Dr. Ananda Cohen-Aponte


About Dr. Ananda Cohen-Aponte

Ananda Cohen-Aponte is Associate Professor of History of Art who works on the visual culture of colonial Latin America, with special interests in issues of cross-cultural exchange, historicity, identity, and anti-colonial movements. Her recent book, Heaven, Hell, and Everything in Between: Murals of the Colonial Andes (University of Texas Press, 2016) explores the intersections between art, politics, religion, and society in mural paintings located in colonial churches across the southern Andes.




Mummies were also buried with offerings of food and jewelry to accompany the deceased into the afterlife. The types of textiles and offerings associated with a mummy bundle shed light on the individual’s social status; the larger and more elaborate the bundle, the higher social standing the person held during his or her life.

Paracas Textiles: An Introduction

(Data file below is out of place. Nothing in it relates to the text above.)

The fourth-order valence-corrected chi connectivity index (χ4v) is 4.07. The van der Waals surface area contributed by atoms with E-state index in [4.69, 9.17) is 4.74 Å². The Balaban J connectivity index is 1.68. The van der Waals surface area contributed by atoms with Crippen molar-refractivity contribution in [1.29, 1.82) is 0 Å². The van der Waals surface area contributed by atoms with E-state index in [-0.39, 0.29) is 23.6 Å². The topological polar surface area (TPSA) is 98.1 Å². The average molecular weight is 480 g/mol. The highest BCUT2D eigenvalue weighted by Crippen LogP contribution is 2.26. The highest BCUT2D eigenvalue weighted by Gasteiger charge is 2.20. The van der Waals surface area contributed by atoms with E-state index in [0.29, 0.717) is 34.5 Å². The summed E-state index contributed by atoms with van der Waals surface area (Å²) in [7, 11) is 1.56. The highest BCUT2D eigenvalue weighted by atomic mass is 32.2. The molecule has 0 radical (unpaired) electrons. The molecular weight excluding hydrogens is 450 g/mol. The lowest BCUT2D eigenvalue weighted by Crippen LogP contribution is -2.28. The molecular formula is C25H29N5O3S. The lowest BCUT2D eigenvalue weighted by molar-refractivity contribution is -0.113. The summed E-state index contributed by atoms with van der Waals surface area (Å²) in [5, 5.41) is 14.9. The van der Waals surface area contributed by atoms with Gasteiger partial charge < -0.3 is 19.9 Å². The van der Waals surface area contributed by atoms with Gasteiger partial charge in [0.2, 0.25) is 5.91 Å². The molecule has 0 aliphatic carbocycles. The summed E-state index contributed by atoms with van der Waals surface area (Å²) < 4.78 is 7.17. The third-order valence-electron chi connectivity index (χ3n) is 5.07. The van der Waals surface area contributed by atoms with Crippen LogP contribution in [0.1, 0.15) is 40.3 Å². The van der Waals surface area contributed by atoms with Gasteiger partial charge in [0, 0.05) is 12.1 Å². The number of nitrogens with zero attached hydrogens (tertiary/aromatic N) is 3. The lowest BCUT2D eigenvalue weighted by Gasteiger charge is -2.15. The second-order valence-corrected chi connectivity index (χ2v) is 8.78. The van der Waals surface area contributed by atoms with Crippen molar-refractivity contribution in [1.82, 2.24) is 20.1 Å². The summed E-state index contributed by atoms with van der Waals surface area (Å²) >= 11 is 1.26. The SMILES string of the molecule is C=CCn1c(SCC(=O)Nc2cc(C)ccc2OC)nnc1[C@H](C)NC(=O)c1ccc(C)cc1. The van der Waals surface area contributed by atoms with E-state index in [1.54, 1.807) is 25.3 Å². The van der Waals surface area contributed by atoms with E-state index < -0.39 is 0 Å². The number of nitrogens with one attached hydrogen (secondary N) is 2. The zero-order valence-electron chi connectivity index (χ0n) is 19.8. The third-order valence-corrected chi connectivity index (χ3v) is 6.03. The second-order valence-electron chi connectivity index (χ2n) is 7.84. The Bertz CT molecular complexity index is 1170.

Textiles remained important items after the Spanish conquest in the Viceroyalty of Peru. Churches were even painted with textile murals to endow these spaces with sacredness.

Textiles in the Colonial Andes




From elaborately adorned mummies and carved gourds to scenes of decapitation, the art of early Andean cultures is varied and complex.

The Earliest Andean Cultures


The Tiwanaku civilization was centered in the Lake Titicaca region of present-day southern Peru and western Bolivia, although its cultural influence spread into Bolivia and parts of Chile and Argentina. Tiwanaku’s main city center boasted a population of 25,000–40,000.

Tiwanaku, an introduction





Sinners depicted along the lower register receive an array of bodily tortures; the souls in heaven, by contrast, surround the ascended Christ in an orderly formation.

Diego Quispe Tito, Last Judgment, 1675



Cuzco School paintings came into such high demand that they were exported to patrons residing in far-flung cities located in present-day Chile and Argentina, and even Italy.

Our Lady of Cocharcas and the ...




The inhabitants of the Andes developed a stunning visual tradition that lasted over 10,000 years before the Spanish invasion in 1532.

Introduction to Ancient Andean Art